The following section walks you through the basics of taking basic exposures in black and white (the next section covers color). For specific steps with certain software packages, visit the Software Instructions section.
Short Shots – The First Step
The easiest way to get a picture from your CCD camera is simply to take a relatively short exposure in black and white, just to see what you can get. Start by aiming to a relatively bright object and frame the object as desired using quick exposures (1 second or so) in the focus mode.
The longer the exposure, the more detail you will see. However, there are certain limitations to how long an exposure you can get. Many CCD images are unguided, and since this is the Basics section we will not deal with guided images here (visit the Advanced Imaging section for details on guiding). With unguided exposures you will be limited to about 30-90 seconds depending on the accuracy of your telescope mount. Simply start by taking a 30 second exposure to see what you get.
Above: A 30-second, unguided exposure of M20, the Trifid Nebula.
Now, you will probably want to determine how long an unguided exposure you can take. Begin by taking longer and longer shots until you start to see trailed stars. Elongated star images indicate that you have exceeded you mount’s capability to track precisely. Don’t worry, in the next section we will see a technique for overcoming this limitation. (Taking guided CCD exposures will also eliminate tracking errors, but this is a more advanced technique covered later.)
Above: A sequence of increasing exposures of NGC 2467 at 30, 60, 90, and 120 seconds. Trailing is evident in the 90-second shot, at least in the original full-size image. Even in this reduced size web image, though, definite trailing can be seen at 120 seconds.
From this quick test you can determine the proper exposure time to use for unguided exposures. In the case of the setup used here, 60-second exposures are appropriate. By combining multiple short images, an effect similar to a single longer exposure can be achieved.
Above: A combination of six 30-second exposures of M17, the Swan Nebula.
Many CCD cameras will require dark frames. CCD cameras generate electronic noise from heat within the camera (called dark current). For this reason, most CCDs are cooled, which minimizes this effect, but does not eliminate it. The resulting noise needs to be removed and this is done with a dark frame. A normal exposure detects both the dark noise and the object being imaged. A dark frame is taken with the shutter closed and detects only the dark noise. This is then subtracted from the normal exposure to remove the noise and leave only the subject.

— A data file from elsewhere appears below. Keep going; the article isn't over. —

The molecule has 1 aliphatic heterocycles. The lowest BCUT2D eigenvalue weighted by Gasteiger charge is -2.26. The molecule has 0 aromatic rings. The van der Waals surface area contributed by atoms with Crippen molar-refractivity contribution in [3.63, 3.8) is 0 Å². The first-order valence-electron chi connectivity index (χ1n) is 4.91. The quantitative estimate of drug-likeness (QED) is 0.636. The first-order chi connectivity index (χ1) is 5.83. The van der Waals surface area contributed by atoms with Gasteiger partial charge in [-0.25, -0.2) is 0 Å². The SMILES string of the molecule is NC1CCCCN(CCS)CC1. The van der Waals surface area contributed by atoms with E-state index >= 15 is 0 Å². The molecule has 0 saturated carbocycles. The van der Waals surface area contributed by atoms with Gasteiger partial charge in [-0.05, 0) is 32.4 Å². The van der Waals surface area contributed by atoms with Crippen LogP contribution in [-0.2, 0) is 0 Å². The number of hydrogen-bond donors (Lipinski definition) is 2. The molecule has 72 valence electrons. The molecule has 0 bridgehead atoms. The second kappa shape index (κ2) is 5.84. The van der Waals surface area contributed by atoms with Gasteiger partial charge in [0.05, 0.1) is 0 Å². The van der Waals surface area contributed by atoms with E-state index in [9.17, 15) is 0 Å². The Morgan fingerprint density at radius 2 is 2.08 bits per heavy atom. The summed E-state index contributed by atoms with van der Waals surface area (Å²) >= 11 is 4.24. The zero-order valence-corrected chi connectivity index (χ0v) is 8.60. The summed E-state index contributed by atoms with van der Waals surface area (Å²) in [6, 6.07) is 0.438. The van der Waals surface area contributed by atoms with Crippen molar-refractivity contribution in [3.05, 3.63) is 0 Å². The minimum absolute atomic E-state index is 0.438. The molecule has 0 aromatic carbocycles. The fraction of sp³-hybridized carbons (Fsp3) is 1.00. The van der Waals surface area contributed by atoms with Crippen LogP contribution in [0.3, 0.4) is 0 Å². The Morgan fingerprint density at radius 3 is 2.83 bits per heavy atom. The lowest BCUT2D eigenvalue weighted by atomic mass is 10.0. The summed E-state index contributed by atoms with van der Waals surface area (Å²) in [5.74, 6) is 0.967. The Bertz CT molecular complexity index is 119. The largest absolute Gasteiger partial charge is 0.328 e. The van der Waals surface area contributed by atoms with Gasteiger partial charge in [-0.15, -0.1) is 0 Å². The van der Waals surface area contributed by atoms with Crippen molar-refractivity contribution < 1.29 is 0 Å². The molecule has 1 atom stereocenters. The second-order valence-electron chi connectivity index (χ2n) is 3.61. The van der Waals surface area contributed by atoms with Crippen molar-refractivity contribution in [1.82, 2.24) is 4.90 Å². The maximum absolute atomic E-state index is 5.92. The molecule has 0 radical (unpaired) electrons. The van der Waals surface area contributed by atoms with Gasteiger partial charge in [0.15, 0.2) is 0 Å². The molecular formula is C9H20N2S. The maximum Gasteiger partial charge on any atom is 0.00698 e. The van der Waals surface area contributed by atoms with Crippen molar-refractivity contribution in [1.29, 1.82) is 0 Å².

Note: Many newer cameras have very low inherent noise levels, and may not require dark frames.
Above: M33 before dark subtraction and an equivalent exposure dark frame.
Above: M33 after dark subtraction.
For starters, most CCD imaging software will allow automatic dark frame subtraction. This method takes a dark frame and automatically subtracts this from the normal image. When just starting out, this technique is ideal.
Later, you will want to take images without automatic dark frames and just take separate dark frames which will be removed later in the image processing stage.
Taking Dark Frames
Remember, dark frames must be equivalent to the regular light frames in every respect. The exposure length, temperature, and binning must all be equal. The noise characteristics of a camera are dependent on exposure length, temperature (colder = less noise), and pixel binning. Changing these parameters between lights and darks will cause a mismatch between images and the noise removal will not be ideal.
Dark frames must be the same exposure time as the main image. Also, the camera temperature must be the same. The usual technique is to capture all your images and only take dark frames at the end of the night. Since darks do not require the telescope, many imagers take darks at the end of the night while they disassemble their telescope and begin packing up.